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Editorial Page of "The Capital Journal"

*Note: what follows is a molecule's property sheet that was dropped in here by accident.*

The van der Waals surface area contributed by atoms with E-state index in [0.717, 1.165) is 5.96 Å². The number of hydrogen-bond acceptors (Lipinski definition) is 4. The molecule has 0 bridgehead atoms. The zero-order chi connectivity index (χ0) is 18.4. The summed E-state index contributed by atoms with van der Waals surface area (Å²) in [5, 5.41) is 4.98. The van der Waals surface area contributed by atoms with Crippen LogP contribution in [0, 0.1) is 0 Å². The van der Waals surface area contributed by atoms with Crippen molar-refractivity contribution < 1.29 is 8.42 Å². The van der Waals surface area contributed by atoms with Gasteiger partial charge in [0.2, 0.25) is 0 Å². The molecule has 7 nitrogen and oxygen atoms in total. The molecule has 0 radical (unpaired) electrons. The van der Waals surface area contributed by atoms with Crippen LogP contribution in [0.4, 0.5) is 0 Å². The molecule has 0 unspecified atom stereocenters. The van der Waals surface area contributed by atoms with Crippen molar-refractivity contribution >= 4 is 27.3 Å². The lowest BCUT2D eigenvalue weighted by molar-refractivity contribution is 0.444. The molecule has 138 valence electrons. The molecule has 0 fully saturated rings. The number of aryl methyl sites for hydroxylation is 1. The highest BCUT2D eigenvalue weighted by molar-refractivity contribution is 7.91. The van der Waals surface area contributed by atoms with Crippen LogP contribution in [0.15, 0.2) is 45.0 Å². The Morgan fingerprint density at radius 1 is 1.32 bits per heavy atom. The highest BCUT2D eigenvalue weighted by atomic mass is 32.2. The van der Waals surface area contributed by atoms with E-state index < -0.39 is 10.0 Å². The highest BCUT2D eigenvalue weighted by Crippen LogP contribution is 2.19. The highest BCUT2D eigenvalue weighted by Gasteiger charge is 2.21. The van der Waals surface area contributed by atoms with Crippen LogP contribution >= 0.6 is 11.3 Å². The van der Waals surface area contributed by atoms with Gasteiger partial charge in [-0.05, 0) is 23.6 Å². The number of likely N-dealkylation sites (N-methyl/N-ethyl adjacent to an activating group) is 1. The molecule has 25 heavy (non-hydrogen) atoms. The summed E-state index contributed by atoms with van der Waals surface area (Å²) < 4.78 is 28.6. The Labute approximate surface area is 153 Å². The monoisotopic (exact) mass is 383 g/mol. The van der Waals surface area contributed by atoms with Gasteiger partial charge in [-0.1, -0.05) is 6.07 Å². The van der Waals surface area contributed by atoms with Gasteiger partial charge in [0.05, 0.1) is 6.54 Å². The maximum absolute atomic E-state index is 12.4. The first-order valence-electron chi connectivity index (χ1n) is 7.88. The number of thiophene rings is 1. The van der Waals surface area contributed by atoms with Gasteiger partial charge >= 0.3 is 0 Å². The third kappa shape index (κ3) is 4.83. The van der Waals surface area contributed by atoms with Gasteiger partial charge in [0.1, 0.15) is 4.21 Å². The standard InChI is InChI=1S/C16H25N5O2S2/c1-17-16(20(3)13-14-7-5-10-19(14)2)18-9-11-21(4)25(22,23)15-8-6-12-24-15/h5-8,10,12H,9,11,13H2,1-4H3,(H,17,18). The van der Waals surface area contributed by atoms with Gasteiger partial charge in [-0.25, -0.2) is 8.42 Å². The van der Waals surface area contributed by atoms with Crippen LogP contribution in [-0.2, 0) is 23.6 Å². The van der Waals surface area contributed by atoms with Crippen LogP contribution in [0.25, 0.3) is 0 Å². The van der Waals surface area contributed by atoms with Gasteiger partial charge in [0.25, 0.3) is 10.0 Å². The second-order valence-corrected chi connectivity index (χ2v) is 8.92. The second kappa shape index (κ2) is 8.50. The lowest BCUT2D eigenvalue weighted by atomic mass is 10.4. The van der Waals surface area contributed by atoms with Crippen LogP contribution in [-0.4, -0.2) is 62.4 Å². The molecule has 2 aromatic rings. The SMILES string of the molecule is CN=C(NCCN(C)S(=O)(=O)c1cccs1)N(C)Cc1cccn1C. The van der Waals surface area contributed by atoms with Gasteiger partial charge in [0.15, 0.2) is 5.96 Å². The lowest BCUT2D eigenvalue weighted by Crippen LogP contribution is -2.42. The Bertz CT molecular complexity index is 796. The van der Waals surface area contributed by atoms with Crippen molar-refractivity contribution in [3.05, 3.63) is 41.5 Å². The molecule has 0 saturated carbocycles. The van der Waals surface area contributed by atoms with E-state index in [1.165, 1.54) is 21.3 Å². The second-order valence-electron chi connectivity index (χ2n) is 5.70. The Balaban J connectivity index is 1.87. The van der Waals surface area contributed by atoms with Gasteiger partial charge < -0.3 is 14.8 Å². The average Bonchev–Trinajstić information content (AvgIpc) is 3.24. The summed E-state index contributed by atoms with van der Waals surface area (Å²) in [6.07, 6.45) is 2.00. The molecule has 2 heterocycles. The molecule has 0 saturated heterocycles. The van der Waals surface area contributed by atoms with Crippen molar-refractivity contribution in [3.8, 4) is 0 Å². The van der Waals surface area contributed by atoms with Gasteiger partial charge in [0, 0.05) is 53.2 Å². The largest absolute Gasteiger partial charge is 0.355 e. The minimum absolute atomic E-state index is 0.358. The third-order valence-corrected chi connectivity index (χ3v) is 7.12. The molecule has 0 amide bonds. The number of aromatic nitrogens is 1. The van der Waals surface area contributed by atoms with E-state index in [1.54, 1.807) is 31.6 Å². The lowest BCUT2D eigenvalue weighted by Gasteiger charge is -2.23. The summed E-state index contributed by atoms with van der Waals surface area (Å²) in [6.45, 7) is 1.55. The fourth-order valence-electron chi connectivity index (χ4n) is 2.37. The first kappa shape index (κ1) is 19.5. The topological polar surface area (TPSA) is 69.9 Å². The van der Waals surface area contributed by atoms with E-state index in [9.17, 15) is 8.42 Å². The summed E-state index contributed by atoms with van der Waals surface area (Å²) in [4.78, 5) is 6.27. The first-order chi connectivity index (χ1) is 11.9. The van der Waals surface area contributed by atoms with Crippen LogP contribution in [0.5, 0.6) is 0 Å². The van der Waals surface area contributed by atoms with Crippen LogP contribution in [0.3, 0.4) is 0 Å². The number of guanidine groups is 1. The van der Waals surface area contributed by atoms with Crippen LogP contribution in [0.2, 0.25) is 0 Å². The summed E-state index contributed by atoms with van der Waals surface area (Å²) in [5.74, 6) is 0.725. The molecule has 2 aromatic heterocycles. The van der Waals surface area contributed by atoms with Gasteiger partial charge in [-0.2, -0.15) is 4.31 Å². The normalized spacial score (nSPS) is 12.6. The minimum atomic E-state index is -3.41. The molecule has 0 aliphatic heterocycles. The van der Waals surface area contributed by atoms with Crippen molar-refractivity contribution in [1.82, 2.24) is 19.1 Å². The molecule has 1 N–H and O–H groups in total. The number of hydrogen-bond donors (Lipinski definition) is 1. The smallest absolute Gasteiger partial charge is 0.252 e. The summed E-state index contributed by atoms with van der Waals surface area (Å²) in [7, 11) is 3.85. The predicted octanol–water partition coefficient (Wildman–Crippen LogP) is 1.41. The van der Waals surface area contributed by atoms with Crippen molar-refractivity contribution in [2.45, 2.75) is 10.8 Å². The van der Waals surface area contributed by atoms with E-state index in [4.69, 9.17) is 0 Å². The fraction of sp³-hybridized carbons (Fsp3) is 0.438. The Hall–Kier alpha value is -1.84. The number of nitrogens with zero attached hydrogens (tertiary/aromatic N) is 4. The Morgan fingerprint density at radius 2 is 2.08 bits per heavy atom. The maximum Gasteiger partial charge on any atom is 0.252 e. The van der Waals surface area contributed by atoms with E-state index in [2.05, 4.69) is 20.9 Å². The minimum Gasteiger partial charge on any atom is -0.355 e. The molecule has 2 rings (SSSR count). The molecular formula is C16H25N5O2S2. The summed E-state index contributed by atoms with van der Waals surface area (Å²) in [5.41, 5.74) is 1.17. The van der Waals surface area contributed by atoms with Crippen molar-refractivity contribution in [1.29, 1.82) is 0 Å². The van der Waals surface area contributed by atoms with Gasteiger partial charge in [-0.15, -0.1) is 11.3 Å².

HATIRDAY EVENING. December J. ISUti, CHARLES H FISHES Editor and Manager PUBLISHED EVERY EVENING EXCEPT SUNDAY, SALEM, OREGON, BY Capital Journal Ptg. Co., Inc. L. B. BARNES, CHA8. H. FISHER, DORA C. ANDRE3EN, President. Vice-President. Sec. and Treas. SUBSCRIPTION BATES ilr hv carrier, ner year t5.00 Per month Dally by mail, per year FDLL LEASED. WIRE TELEGRAPH REPORT " EASTERN REPRESENTATIVES New York, Ward Lewi Williams Special Agency, Tribune Building Chicago, W. H. Btockwell, People's Oaa Building The Capital Journal carrier bo.vs are instructed t put the papers on the oreh. If the carrier does not do this, misses you, or neglects getting" the paper to you on time, kindly phone the circulation manager, as this is the only way we can determine whether or not the carriers are following instructions. Phone Main 81 before 7:30 o'clock and a paper will be sent you by special messenger if the carrier has missed you. AN EASILY PLEASED COMMISSIONER Commissioner Tallman, of the General Land office, is highly pleased with the action of congress in "restoring the Oregon & California land grant to the public do main." He goes on to show that the land is classified as timber, grazing, power-site and agricultural, and that the timber lands will have the timber sold first and after that the lands will be subject to entry under the home stead laws. This has a soft, tinkling, musical sound to those who are far away and know nothing of "logged off lands in Oregon." In the first place the lands are not yet safely in possession of the United States and may never be until the railroad gets in its work and does the selling of the timber on its own account. In either case, and whichever sells the timber separate from the lands, the value has been taken from them and he would be a hardy citizen and one extremely fond of hard work who would tackle the job of clearing and bringing the land under cultivation. The better and bigger the timber the bigger the job of clearing away the stumps. Conserva tive estimates place the cost of clearing such lands at from $75 for the lighter timbered portions to $150 for the heavier. It will be apparent that the poor man will hesitate long before tackling the job of literally hewing out a home among the stumps. To do this work requires capital as well as muscle and determination. The stump age for the timber .would just about pay for clearing the land, and if the Interior department understood the situa tion, or if the eastern congressman did, they would favor allowing the land to be homesteaded with the timber on it and with the proviso that all money resulting from the sale of timber from the land should be used in clearing and improving it. u This would give the homesteader a chance and would eventually make such of the land as is capable of cultiva tion, productive. There are some lands that are value less so soon as the timber is removed as the only use that can be made of them is for grazing purposes. In fact this is the best way to clear the lands or most ot them, and the angora goat is the animal for the work. He will keep down the growth of underbrush and he is about the only thing that will. , . , , However it is idle to discuss what is best to do with the lands until the title to them is definitely setled. The supreme court is to have another whack at the case and in the light of what it did to it before, no one can guess where the title will be when it gets through, or whether there will be any. Charles fa, Harkness, who died last May, and whose Wife followed him recently, was said to be the third larg os! owner of Standard Oil stocks. John D. Archbold was second, and he passed away a day or so ago. This leaves the great leader the last of the big ones, and he is getting well up in years. The one thing that wealth will not dodge, is that insidious thing called death and when it comes the poor man may at least console himself with the reflection that he does not have to leave so much. When John D. takes this trip, you see he cannot take his carload of milkcows, and other things like that, along. The auxilliary schooner, Alpha at her launching at Portland yesterday stuck on the ways after traveling only a few feet towards the river. Superstitious sailors, ana some landsmen lay the trouble to grape juice instead of the customary wine being used in her christening. It is said the moment the grape juice began to trinkle down her side she stopped dead. This bit of news should be broken gently to the gentleman from Nebraska. While reading daily of the war and England's hercul ean efforts, it sounds 'rather trivial to note that yester day this country and Great Britain exchanged ratifica tions of the treaty providing for the protection of in sectivorous birds both in Canada and this country. It shows also that the minutest details of government are carried on just the same despite the war. LADD & BUSH, Bankers Established 1868 . . . - CAPITAL Transact a General Bankimr Business Safety Deposit Boxes SAVINGS DEPARTMENT 4Sc 35c 3.00 Per month $500,000.00 L ITJ ill METEOROLOGICAL morn, for fear I meet disaster. Experience has shown me that the weather seer is batty; he issues forecasts through his hat, and most of them are ratty. A canvas seer, with sawdust stuffed, would prophecy all round him, yet I confess he has me bluffed, with his old maps, confound him ! So I stay home all day and mope my headpiece being leather because the tinhorn prophet's dope is threatening bad weather. A million men are buffaloed, just like the locoed writer; they ven ture not from their abode because of this old blighter, who threatens storms that do not start why don't the peelers pinch him? who springs his rusty map and chart, when we go up to lynch him. P V V "l 4 4 iP' f V V 9 9 1 v k V CITY NEWS if. $s 4s ; if. is is is is i: : is ;;;:!; D. I Howard, director of the social department of the Commercial elub, pre Mated lus resignation to the directors of the club, to become effective at once. The executive committee of the social department will select n successor to .Mr. Howard, to be acted on at the next meeting of the board of directors, Tues day, December 12. To show cause why freight rates on certain commodities should not be ad tranced from 10 to -'5 per rent, a special commission will meet in Portland Mon day. Those appointed by the Commer cial club to attend the sessions of the committee are P. O. Deokebneh, Frank Kchmidt. II- 8. Gile, C'has. K. Spnulding. Robert I'uulus, W. G. Allen and K. y. Quinn. George W. Eyre, who is doing this section a valuable service in providing a local market for live stock, has skip" ped during the past week four carloads of hogs ti Portland. One of these cars was shipped from Halem, one from Prn tnm and two from Turner. A number of fat Duroe hogs raised by Mr. Eyre were sold at the Portland stock sliow this week. The campaign of the Cherrians for telling tickets to "The Dictator" to be given next Thursday and Friday ev anion at the opera house will begin in earnest next Monday, King Ring-elect Lerehen has appointed n committee con sisting of Frank 8, Ward, P. K. Grahcr and J. O- Perry to have charge of the ticket selling campaign and next Mon day, the business men of the eiW may expect a call from members of this com mittee. "The Blossoming of Mary Anne" given by the Snikpoh club of the high school butt evening in the high school auditorium was attended by an audience that filled the auditorium to its utmost capacity. The young actors did remark ably well, every one of them, and the genera! opinion expressed was that the play was one of the best ever given, re flecting especially on the careful in struction given them by Miss Hopkins, who had the play in charge. Ward Wolf, who enlisted in the ma rines last Jane, is home on a furlough from Mare island. He reports service in the marines to be a fine thing for a young man. as they take him in hand and make him a good soldier Thanks giving day the boys were invited to mess with the officers and their famil ies and there seems to be a general disposition to make life pleasant for the marine.-. Mr. Wolf was formerly n ,.mir of the l.oyal Sons of the First Christian church. His furlough is for lj days. Candidates for the apopinttnent by the city council for the position of city attorney for the coming year have an nounced themselves. B. W. Macy. the present incumbent, is out for re appoint ment and W. H. Trindle, who held the position during the year 1916, is also a candidate- Roy Shields is another can didate and baa so announced himself. The appointment of city attorney for the coming year will be takeu up at a special caucus called late this month of the hold over abiermeu and those recent ly elected. Whoever the caucus selects, will be formally elected at the first meeting of the council in the new year. Only 12 more shopping days until Christmas, and the worst time of the day to shop is between 2:30 and 4:30 o'clock in the nfNo. when every body wants to do their buying. And the best time is from 9 until 11 when most of the women are home attending to their morning household duties. At least his is what a prominent merchant said. The time for mailing is rieht now as the oostoffice officials permit the writing on the outside of "Not to be opened un til Christmas." Mai' for the eastern or central states should not be delayed later than the- lth. a Sunday, the 24th, and Monday. Christmas, are not work ing days for the poatoffiee force. The Inter -Stat Oontemrce Commis sion recently handed down a decision that will materially benefit this part of The weather seer predicts a freeze: "To morrow 'twill be snowing; and forty kinds of arctic breeze like blitzen will be blow ing." Tomorrow I had planned to go to visit sundry nieces, but this punk prophecy of snow has knocked my plans to pieces. The day will probably be fine, and balmy and beguiling, soft wind will blow, the sun will shine, all nature will be smiling. I lack the nerve to laugh to scorn the govern ment forecaster; I will not set forth in the the country and bring thousands of tourists into this state next summer. Heretofore, a tourist say from Chicago or New York, or any central or eastern point, was obliged to pay 17.0 more for his return ticket if he wanted to travel back home through Oregon. Al though the mileage was shorter by this northern route, rather than by way of Kl Paso and New Orleans, yet the east ern railroads have always discriminated against Oregon and Washington. It was generally $10 more in summer and $20 more in winter. By the decision of the Inter-State C'ommereeeommission, after next February, eastern railroads will be obliged to make the same rate, whether the tourist goes home over tho deserts of Arizona and New Mexico or through the wooded lands and beautiful soenery of Oregon. o I ! Court House News Papers in the estate of Ann Airtier, who died November 2. were filed this moraine with the county clerk and show the estate is valued at .flK.10, per sonal property. The heirs are Joseph Aicher, a son. of AVoodbuin; Mrs. George Von Button, of Mt. Angel; and the following grandchildren, children of Martin Aicher, deceased: Martin Aicher, Joseph Aicher and .Mary Aich er; Sebastian Aicher, Prankie, Henry and Teresa, children of Joseph Aicher; Agues Von Mutton, Alozin, Maria and Theresia, children of Mrs. George Von Hutton. Among the heirs are The Ah bey of St. Benedict at Mt. Angel and the new St. Maw 's church of Mt. Angel, George Palmer, guardian of Henry Slough, an Incompetent person, asks permission of the county court to sell 1.41 S-4 bushels of potatoes at private sale when the price is favorable. The paperg were filed today. J. Berridge, who was convicted of petit larceny by bailee in borrowing a hack from a Gervais farmer and sell ing it and who completed a sixty day sentence in the county jail, was turned over to Constable Puller of Hiflsboro Ithia morning by Sheriff Ksch. Berridge lis wanted by the Hillsboro authorities for the larceuy of a mare. He turned jthe same kind of a trick at Oregon it'ity and Eugene, but at Eugene he was caught and turned over to Sheriff i Ksch. I On the grounds that after the inter locutory decree given in the case of i Patrick Qeelan against Mary Pnlaky, et al., Patrick Geelan died and all tlir lights of the parties involved changed.! a motion was filed in the circuit court 1 14 US afternoon to have the case re opened tor further hearing, You Couldn't Tell Which From Tother The rather unique experience of hear-1 ing one of the most popular phonograph singers and vaudeville artist sing a duet with himself fell to the lot of ; those who were fortuifate enough to at-i tend the Glen Ellison-Edison recital! at the opera house last evening. Al though this may seem rather paradox ieal, Mr. Kllison dui sing several duets i with himself and the evening was tiv en to selections t 'rem the new Kdisou diamond point disc phonograph where in the singer would sing with his own ; r.uison reeorci. stopping at times to jshow how perfectly the record repro duced his voice. The smile that Mr. Kllison brings on jthe stage at once gives him the good i will of his audience and his wonderful j singing does the rest. The singing of 'Lauder's Scotch songs were most popu lar. The large audience insisted on more numbers and Mr. Kllison responded by jieeitiiu Kipling's "If," The concert jwas given under thi auspices of the George t'. Will mush --tore. MEINZER MALLORY WEDDING Mrs. Mary aieinr.er, for several months proprietress of the Hubbard ho tel, was married Sunday noon at Van -I jcouver to Mr. P. E. Mallory, of Warm I Springs, Montana. The newly wedded J ieouple raise to Hubbard Monday. Mr Mallory intends to continue the man I agement of the hotel. May they live long and prosper. Hubbard Enterprise. ISCHARGE I0NAL Guardsmen Who Did Not Com ply With Provisions of Act Dropped Out I'nder orders from the comnmnder-in-chief, in compliance with section 61 of the act of congress, dune 3, 191ti, all officers ann men of the Oregon Na tional ! un rd who did not subscribe to the oath or the oath on enlistment in accordance with the provisions of the act, art to be discharged, according to general order number 20, which has been issued to all commanding officers of the guard and will be in their hands by Monday. This order has been made at the request of Governor Withy combe by Major W. W. Wilson, of the inspector-general's department. Under this order, which is made to comply with the National Defense act, the men-of company M who hnvt; not received discharges for fheir period of service on the Mexican border last summer will receive a discharge. This is one of the things the men of the company who did not sign no under the new oath have been looking for, and the news brings satisfaction be cause then they will have something to show for their service to the govern ment. Trading Was Light and Prices Falling New V rk, Dec. 9. The New fork Evening Sun financial review today said: Sentiment was confused in today's short session of the stock market. So far as there was any definite trend to prices, the tendency was downward, al though trading was relatively light and of a more or less professional tinge There hai been to some extent n re crudescence ' f pool activity. The disturbing aspect of our rela tions with Germany is not conducive to extensive commitments in the im mediate future. There was a better feeling in Lon don over the political situation, al though the markets there continued steady and wtihout feature. The allies continue to buy steel prod ucts here with heavy inquiries for shell forgings for delivery in the sec ond half of 1917.- Pig iron continues to advance. The metal stocks were inclined to softness. United States Steel ruled closely around 125, ractionally lower. Anaconda reacted a full point and L'tah sold below 123, with similar ro actions'in the rest of the group. FIRE WAS PREDICTED liaker, Or., Dec. 9. Fire, which one man asserts was forecasted by a clair voyant, destroyed a small building in the heart of Baker's business district today, doing $2,000 damage. t A. K. Dunham, emoloved by a piano company which was burned, asserts that when he went to the clairvoyant several days ago, he was informed that the firm for which he worked would soon suffer loss through fire. Journal Want ads will sell it. NOTICE Notice is hereby given, that OeorgC V. Taylor has completed his contract for road work in Road Districts Nos. 3,1'. ! and 34 and that the county road master has filed his certificate of com pletion for the same. Any" person, firm or corporation hav ing objections to file to the completion of said work, mav do so on or before the 86th day of December, 191ti, at 12 o'clock noon, in the office of the coun ty clerk. MAX GEHLHAK, County Clerk. MY" HUSBAND A CALL CHAPTER XCYTX Oh. you were wonderful last night!" Muriel Frauklyn exclaimed the -and he always asks me. Fie, fie. Mil next morning when she brought EdithiH'dred, how can you be so cruel! and home. "It was the loveliest party! and that Mr. Mayson is fine. He thinks you are pretty nice, too. ' ' "Nonsense!" I returned, but blush- ing at ner inst remara. "l am so giao you liked it. Did you have a reallv good time? I was so busy I hadn't time to notice. "Indeed, I did! Trust me to have a good time at such a party! And oh, Mildred! doesn't Mr. Mavson danco di vinelvf And" " Yes. he is a good dancer, but not nearly as good as Leonard," I inter had been the cause ox his running awav ruptod, unthinking. ,so early. But I had no intention of "Still true to your first love," she admitting any part of this, even to joked. "By tho way, Mildred. Leon-j Muriel. I would laugh at Leonard for ard didn't look nor act very happy. ' a silly boy the next time I saw him What ailed him. and what made him go ' and as for Burns Mavson he would home so early T" jsoon be going home, and 1 might never "How do I know?" I parried, try isee him again, ing very hard to look innocent, and "I miss my guess if some are not failing. "I'm not his mother con-, verr sorry vou are married ' ' Muriel feasor." replied. "And I should think .Mr Muriel Jokes About Leonard Brooko. Hammond would be awfully worried "Are you anre he wouldn't be 'and jealous when he sees how popular pleased to have youf" she asked mis- you are. He's go much older. " she add chievously. Then, "Joking aside, Mil-1 ed apologetically. "I know Burton dred, Leonard Brooke is desperately in j would be wild, if anyone paid me one love with you. Any one with half an 'half the attention those two men give eye can see it. I hadn't thought of itlyou. Really, he would." before, but I believe he was jealous of I "Do step talking such utter non the attention Mr. Mayson paid yon, and ' sense, Muriel. I 'm an old married wo Leather Prices High and Going Higher The following is copy of the latest ad :, vices received by a Salem house from the leather jobbers, and it explains why everything made of leather is going ; higher every day: "The leather market is in the most unsatisfactory condition possible, on ac jcouut of high prices and scarcity of i hides. "English buyers bought all the Wet I Salted South American Packer Hides taken off up to April L 1917. j "Last week Russia bought 750,000 sides or $7,500,000 worth of sole-leath-I er. ! "Japan hought 50,000 sides to make Russian army boots. "Thirty thousand soleleather backs sold yesterday for (1.35 a pound. I "It is predicted shoe factories will 'have to close down within six months ifor want of leather. "Packer native steer hides are selling 1 for S3 cents.' ' ; ' ! STATE NEWS Three fatal accidents were reported to the state industrial accident commis sion during the past week, according to the weekly statement. The latalities were Charles Boone, logging, McKin Ic" J. (1. Stephens, sawmill. Portlaud; James Garish, logging. Portland. There was a total of 307 accidents reported. The Canyonville Mining company, for the purpose of developing and sell ing mining properties, incorporated this morning with a capital or $10,000. Tho ofl ice will be in Portland. The incor porators are B. A. Sessions, George S. Reed and Charles B. Bailey. FORD IS ENJOINED Detroit, Mich., Pec. 9 A temporary injunction restrain- ing Henry Kord and the Ford Motor company from the eree- Hon of a $10,000,000 blast turn- ace plant in River Rogue was granted on behalf of John P. and Horace E. Dodge, by the Wayne county circuit court in the decision rendered this morn- ing in the suit of Dodge Broth ers vs. Henry Ford. The exten- sions to tho Ford plant now in process of construction in High- land t'ark are not altected by the decision. THE VALUE OF A LIFE. By special arrangement, and through the courtesy of local Modern Wood men, the Liberty Theater has booked two reels of motion pictures, featuring George Gray, in a true and realistic film story of his part in the present war not of bloodshed but in the fight against, and conquest of that menacing monster of the human flesh tuberculosis. Gray is one of the mil lion members of the Modem Woodmen of America. Discovering that he. is af flicted with this disease, he takes advantage of the comforts, care, and cure of the Sanatorium owned, main tained, and operated by that Society, free of charge to its members. For several years that fraternal institution has thus actively and effectively co operated in the world-wide movement advocated by the Red Gross and med ical authorities, to stamp out the dread "white plague" and Gray is the bene ficiary of this Woodmen life-saving station. It is an intensely interesting and heart-gripping story of the leavfc taking of wife and children. Weak in body ami hopeless in mind he journeys to the beautiful Rocky Mountain reg ion near Colorado ' Springs. Colo., Wh ere, in the rarified climate and con stant sunshine, at an altitude of 7,000 feet, he is destined to spend nine months at the foot of Mount Cedain the care of the most modem Sanator ium in the world. His experiences in "chasing the cure,'' his absolute rest FROM MURIEL FRANKLYN I that was the reason he left so early. Why. I didn't dance with him t nil she laughed heartily. "What nonsense, Muriel! How in the world can yon think Leonard jealous of jir. .nayson: lou might as well talk i or nis being jealous of Clifford. I'm : married, and thev all know ; t talk foolishness I talked right bravely, but all the time I had a sort of feeling that Muriel was right; thnt Leonard Krooke WAS desperately in love with her as she had said- I knew that he had been jealous oi ourus aiayson, ana t.uat his jealousy 1. : i . i .... J from all cares and labor, his gradual return to health and strength, hit 'hikes" among the fragrant pines ami over the rocky trails of the U. 8. for est reserve, leased by and adjoining the Sanatorium, result in hie final re turn to family and friends, victorious over his foe. ''The Value of a life" is a thrilling and dramatic story and absolutely true as well; indeed, OTay's experience has been duplicated by near ly 3,00 of his fellow Neighbors, who have already enjoyed the benefits of this justly celebrated institution. This film is pronounced by competent au thorities to be one of the very best in this age of highly-developed motion pictures, and is in such great demand that it can be booked for only one or two days in each town or city. It is a ran- opportunity cue can not afford to miss. At the Liberty Theater, on December 13 and 14. Oe; the Most Out of Your Food The digestive organs absolutely need the influence of pure blood for the prop er performance of their functions. Per sons that sleep in small, ill-ventilated rooms complain of little or no appctito in the morning and of disagreeable dry ness of the mouth and throat. WhyV Because, as a result of breathing air that is impure, their blood in impure and fails to give their digestive organs the stimulus they must have for perfect work. It is necessary that we should have pure blood if we want to get all the good out of what we eat that there is in it and to get it comfortably. Hood's Narsaparilla is distinguished for making pure, rich, vitalized blood, per fecting the digestion and building up the whole system. Get it today. Climbs Up Ladder She Climbed Down to Elope Chicago, Dec. 9. Pretty little Mrs. R. Mayne Luther, age 20, has climbed back up the ladder she climbed down in her elopement two years ago and to day is back with Mother, waiting for the trial of her divorce suit, some day within tho next two weeks. Every since the then Miss Dorothy Klewer climbedout of her bedroom window into tho arms of her 23 year old lover it has been stipulated by her parents that she could return only by climbing back up the ladder and beg ging forgiveness from the window sill. Weary of dancing school and cabaret life in Denver, and her honeymoon long since waned, she fiuallv gave Up and did it. Buy It Where He Suggestions BASEBALL BASKETBALL ROLLER SKATES FLASHLIGHT JACK KNIFE WATCH HUNT COAT HUNT KNIFE HUNT AXE COMPASS SLICKER COAT GOLF CLUBS GOLF BAG GOLF BALL GOLF SHIRT TENNIS RACKET AUTO SPOT LIGHT GLOVES ROBE ROBE LOCK MIRROR MACKINAW ICY HOT BOTTLES RAZORS SHAVING BRUSHES VELOCIPEDE BICYCLE MARBLES TOPS FOOTBALL II ( i man, and they all know it." Mildred Tells of Her Lore for Clifford. "Of course, they know it; but that doesn't prove that it discourages them," Muriel said, a cynical tone, un usual to her, in hor voice. "How silly you are, Muriel! If Clif ford thought me attractive enough to be dangerous, he probably would be jealous too. But you see, I am young and uninteresting," a little of the bit terness I felt crept into my voice, in spite of my effort to speak carelessly. and unfashionable enough to be in love with my husband. ' ' "Yes, I believe you really are," Muriel said slowly, "else your head wouia be turned by the attention you receive. I heard my mother eay once that nothinp so ..Hf..w' .t.j - to be really and truly in love with her husband. I guess she was right. It's a pity more area 't protected in that way. Just the same, my dear, those two men, Burns Mayson and Leonard Brooke, are both wild over you. I hope they won't make you any trouble. " "Do be sensible, Muriel!" I ex claimed, exasperated by her continued reference to them. "They ore both harming fellows, but neither is any thing in the least to me, save a cood friend." 6 . Monday Mildred Decides to Leonard Brooke.) Wan GUH5 AND AMMUNITION ANm lr a